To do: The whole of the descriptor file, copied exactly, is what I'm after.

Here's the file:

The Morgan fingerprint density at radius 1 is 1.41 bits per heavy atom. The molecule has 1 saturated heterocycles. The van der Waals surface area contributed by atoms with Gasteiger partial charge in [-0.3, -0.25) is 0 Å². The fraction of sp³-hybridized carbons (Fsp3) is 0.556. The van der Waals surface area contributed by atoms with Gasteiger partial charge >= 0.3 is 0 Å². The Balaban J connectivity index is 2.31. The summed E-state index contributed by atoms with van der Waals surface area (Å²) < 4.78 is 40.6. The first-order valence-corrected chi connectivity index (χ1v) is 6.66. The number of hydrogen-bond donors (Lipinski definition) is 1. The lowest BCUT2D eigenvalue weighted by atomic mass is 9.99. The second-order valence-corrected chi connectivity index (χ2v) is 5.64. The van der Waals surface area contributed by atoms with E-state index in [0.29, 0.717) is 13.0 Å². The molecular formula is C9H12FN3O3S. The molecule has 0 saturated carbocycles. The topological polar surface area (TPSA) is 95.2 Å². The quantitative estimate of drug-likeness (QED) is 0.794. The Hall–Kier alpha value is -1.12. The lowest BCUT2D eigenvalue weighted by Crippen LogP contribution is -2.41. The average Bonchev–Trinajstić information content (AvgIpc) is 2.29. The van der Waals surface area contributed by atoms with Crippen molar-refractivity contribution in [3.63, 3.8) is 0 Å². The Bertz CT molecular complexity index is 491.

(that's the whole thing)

The Morgan fingerprint density at radius 1 is 1.41 bits per heavy atom. The molecule has 1 saturated heterocycles. The van der Waals surface area contributed by atoms with Gasteiger partial charge in [-0.3, -0.25) is 0 Å². The fraction of sp³-hybridized carbons (Fsp3) is 0.556. The van der Waals surface area contributed by atoms with Gasteiger partial charge >= 0.3 is 0 Å². The Balaban J connectivity index is 2.31. The summed E-state index contributed by atoms with van der Waals surface area (Å²) < 4.78 is 40.6. The first-order valence-corrected chi connectivity index (χ1v) is 6.66. The number of hydrogen-bond donors (Lipinski definition) is 1. The lowest BCUT2D eigenvalue weighted by atomic mass is 9.99. The second-order valence-corrected chi connectivity index (χ2v) is 5.64. The van der Waals surface area contributed by atoms with E-state index in [0.29, 0.717) is 13.0 Å². The molecular formula is C9H12FN3O3S. The molecule has 0 saturated carbocycles. The topological polar surface area (TPSA) is 95.2 Å². The quantitative estimate of drug-likeness (QED) is 0.794. The Hall–Kier alpha value is -1.12. The lowest BCUT2D eigenvalue weighted by Crippen LogP contribution is -2.41. The average Bonchev–Trinajstić information content (AvgIpc) is 2.29. The van der Waals surface area contributed by atoms with Crippen molar-refractivity contribution in [3.63, 3.8) is 0 Å². The Bertz CT molecular complexity index is 491.